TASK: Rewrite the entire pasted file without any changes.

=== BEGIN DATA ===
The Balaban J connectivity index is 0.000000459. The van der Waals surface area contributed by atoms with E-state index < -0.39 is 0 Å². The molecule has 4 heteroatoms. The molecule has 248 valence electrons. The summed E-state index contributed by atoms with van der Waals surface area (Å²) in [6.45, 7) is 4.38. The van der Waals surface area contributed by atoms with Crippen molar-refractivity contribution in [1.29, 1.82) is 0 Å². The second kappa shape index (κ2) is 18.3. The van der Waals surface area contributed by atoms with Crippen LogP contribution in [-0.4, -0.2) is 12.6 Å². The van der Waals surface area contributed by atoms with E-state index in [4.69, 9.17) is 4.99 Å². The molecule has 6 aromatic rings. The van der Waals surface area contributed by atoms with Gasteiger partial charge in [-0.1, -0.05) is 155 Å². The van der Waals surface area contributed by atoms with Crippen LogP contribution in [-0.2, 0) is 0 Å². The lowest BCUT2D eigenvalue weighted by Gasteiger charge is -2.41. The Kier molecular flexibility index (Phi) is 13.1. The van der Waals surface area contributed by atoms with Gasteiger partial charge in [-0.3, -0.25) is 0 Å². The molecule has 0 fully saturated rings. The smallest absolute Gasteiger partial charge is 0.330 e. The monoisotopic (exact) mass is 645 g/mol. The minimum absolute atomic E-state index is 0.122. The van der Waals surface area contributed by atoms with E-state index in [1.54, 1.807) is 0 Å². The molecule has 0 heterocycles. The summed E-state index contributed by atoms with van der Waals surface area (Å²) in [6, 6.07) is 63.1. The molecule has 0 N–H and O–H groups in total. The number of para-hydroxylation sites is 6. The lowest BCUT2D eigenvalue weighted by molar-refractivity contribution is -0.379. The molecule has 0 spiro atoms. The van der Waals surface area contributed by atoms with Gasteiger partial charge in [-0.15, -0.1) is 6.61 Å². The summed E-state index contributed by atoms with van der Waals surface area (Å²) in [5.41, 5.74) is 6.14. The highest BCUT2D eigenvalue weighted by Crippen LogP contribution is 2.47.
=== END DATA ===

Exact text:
The Balaban J connectivity index is 0.000000459. The van der Waals surface area contributed by atoms with E-state index < -0.39 is 0 Å². The molecule has 4 heteroatoms. The molecule has 248 valence electrons. The summed E-state index contributed by atoms with van der Waals surface area (Å²) in [6.45, 7) is 4.38. The van der Waals surface area contributed by atoms with Crippen molar-refractivity contribution in [1.29, 1.82) is 0 Å². The second kappa shape index (κ2) is 18.3. The van der Waals surface area contributed by atoms with Crippen LogP contribution in [-0.4, -0.2) is 12.6 Å². The van der Waals surface area contributed by atoms with E-state index in [4.69, 9.17) is 4.99 Å². The molecule has 6 aromatic rings. The van der Waals surface area contributed by atoms with Gasteiger partial charge in [-0.1, -0.05) is 155 Å². The van der Waals surface area contributed by atoms with Crippen LogP contribution in [-0.2, 0) is 0 Å². The lowest BCUT2D eigenvalue weighted by Gasteiger charge is -2.41. The Kier molecular flexibility index (Phi) is 13.1. The van der Waals surface area contributed by atoms with Gasteiger partial charge in [-0.3, -0.25) is 0 Å². The molecule has 0 fully saturated rings. The smallest absolute Gasteiger partial charge is 0.330 e. The monoisotopic (exact) mass is 645 g/mol. The minimum absolute atomic E-state index is 0.122. The van der Waals surface area contributed by atoms with E-state index in [1.54, 1.807) is 0 Å². The molecule has 0 heterocycles. The summed E-state index contributed by atoms with van der Waals surface area (Å²) in [6, 6.07) is 63.1. The molecule has 0 N–H and O–H groups in total. The number of para-hydroxylation sites is 6. The lowest BCUT2D eigenvalue weighted by molar-refractivity contribution is -0.379. The molecule has 0 spiro atoms. The van der Waals surface area contributed by atoms with Gasteiger partial charge in [-0.15, -0.1) is 6.61 Å². The summed E-state index contributed by atoms with van der Waals surface area (Å²) in [5.41, 5.74) is 6.14. The highest BCUT2D eigenvalue weighted by Crippen LogP contribution is 2.47.